Lawyers for the city of Los Angeles say attorneys representing a former training officer for ex-LAPD Officer Christopher Dorner aren’t entitled to view all of the investigative reports and personnel records involving the late rogue officer and want a judge to impose limits on what is released.

Christopher Dorner. Photo via Wikimedia
Dorner killed himself in a 2013 standoff with police in San Bernardino County. Sgt. Teresa Evans alleges in a lawsuit filed last October that she is being made a scapegoat because of the racial connotations attached to Dorner’s claims before he died. Evans is White and Dorner was black.

Evans’ attorneys want investigative files and Dorner’s personnel records to help them prepare their client’s case for trial.

But the City Attorney’s Office filed court papers Thursday stating that the information sought by Evans’ lawyers is “impermissible overbroad.” They are asking Los Angeles Superior Court Judge Michael Stern to put restrictions on access to the records. A hearing is scheduled for July 15.

Dorner, who lived with his mother in La Palma, promised warfare on LAPD officers and their families for what he believed was his unjustified termination. The 33-year-old Navy reserve officer killed four people during his nearly one-week run from authorities, including the daughter of an LAPD captain and her fiance.

He died a few days later from a self-inflicted gunshot wound during a February 2013 confrontation with authorities at a cabin in the San Bernardino Mountains community of Angelus Oaks.

Dorner reported Evans to LAPD supervisors for allegedly kicking a suspect three times in 2007. In 2009, the LAPD found in favor of Evans.

“Here, plaintiff wants the full investigative file … which encompasses the investigation of a complaint by a third party of alleged misconduct by plaintiff and Dorner from over five years ago,” the City Attorney’s Office court papers state.

Because the investigation into Dorner’s complaints against Evans resulted in her exoneration and the firing of Dorner, it is unclear why the plaintiff’s lawyers now need access to the file, according to the City Attorney’s Office.

“In other words, this investigation file holds no relevance to justify invading the privacy concerns of Dorner and the city,” the city attorney’s court papers state.

But Leila K. Al Faiz, one of Evans’ lawyers, says in a sworn declaration that LAPD Chief Charlie Beck “made the unprecedented decision to reopen Dorner’s complaint, although the matter had been adjudicated and closed.”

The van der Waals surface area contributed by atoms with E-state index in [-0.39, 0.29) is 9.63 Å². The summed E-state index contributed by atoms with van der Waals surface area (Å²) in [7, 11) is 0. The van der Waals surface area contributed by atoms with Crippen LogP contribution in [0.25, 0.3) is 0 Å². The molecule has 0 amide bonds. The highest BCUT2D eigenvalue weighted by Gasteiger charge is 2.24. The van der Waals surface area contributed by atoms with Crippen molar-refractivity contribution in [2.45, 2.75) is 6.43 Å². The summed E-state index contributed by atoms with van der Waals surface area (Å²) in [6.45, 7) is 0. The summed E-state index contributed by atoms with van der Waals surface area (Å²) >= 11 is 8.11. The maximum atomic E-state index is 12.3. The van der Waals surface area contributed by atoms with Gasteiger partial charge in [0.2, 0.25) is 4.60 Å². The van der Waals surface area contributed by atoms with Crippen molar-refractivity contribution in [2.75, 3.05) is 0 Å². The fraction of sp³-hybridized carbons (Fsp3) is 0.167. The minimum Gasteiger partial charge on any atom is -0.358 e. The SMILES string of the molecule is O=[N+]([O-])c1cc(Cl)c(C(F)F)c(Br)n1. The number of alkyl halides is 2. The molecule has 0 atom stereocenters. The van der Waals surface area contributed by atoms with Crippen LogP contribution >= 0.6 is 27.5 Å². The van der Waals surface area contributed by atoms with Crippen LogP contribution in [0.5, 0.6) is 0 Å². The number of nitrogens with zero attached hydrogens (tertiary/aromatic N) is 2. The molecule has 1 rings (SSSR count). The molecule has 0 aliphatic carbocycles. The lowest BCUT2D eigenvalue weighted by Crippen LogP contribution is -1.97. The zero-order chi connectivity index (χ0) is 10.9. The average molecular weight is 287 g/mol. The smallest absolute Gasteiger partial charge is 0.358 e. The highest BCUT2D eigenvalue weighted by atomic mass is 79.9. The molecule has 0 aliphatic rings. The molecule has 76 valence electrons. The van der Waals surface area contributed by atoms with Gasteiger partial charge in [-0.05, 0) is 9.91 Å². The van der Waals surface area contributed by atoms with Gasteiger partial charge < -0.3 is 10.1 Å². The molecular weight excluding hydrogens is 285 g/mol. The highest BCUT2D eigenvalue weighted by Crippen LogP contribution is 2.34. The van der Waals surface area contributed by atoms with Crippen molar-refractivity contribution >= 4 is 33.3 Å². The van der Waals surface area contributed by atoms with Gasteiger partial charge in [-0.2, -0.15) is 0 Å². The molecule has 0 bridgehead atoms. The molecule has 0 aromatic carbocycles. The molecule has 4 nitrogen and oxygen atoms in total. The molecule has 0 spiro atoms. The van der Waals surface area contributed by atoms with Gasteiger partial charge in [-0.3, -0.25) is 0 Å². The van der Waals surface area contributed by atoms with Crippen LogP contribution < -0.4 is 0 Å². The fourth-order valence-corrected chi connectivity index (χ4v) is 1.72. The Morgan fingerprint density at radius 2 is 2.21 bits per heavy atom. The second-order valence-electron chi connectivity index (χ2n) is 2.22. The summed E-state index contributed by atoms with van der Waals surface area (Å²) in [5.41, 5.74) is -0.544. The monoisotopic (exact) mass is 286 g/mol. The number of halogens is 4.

Al Faiz believes Beck “had no legitimate reason to reopen the complaint after it was thoroughly investigated and adjudicated” and that Evans was “punished by the LAPD for being white because of the racial implications of Dorner’s allegations against plaintiff and the department.”

Dorner was charged with making false statements against a fellow officer. The LAPD decided to fire him in September 2008 for lying about the incident and he was formally terminated in February 2009.

Before his death, Dorner wrote an online manifesto on his Facebook page, threatening to harm police officials and their families. Part of what Dorner wrote dealt with his accusations of alleged excessive force by Evans.

Her lawsuit maintains she was harassed by LAPD supervisors due to the “racial tension sparked by Dorner” and because of her complaints that she was being discriminated against because of her race.

The suit states she was denied overtime and transferred from a prestigious assignment to one with less stature. Evans says her ability to earn a promotion was “completely destroyed” in the aftermath of Dorner’s claims.

“Because (Evans) was a Caucasian, she was subjected to adverse employment actions by the department as a result of the allegations made against her by Dorner,” the suit states. “This despite the fact that he was terminated for his own misconduct which had no connection to plaintiff.”

Evans claims the LAPD knew about past misconduct by Dorner while working for the department. The officer accidentally shot himself in the hand, assaulted a classmate during LAPD training, lied about being in military combat and failed the department’s psychological exam, her suit alleges.

— City News Service

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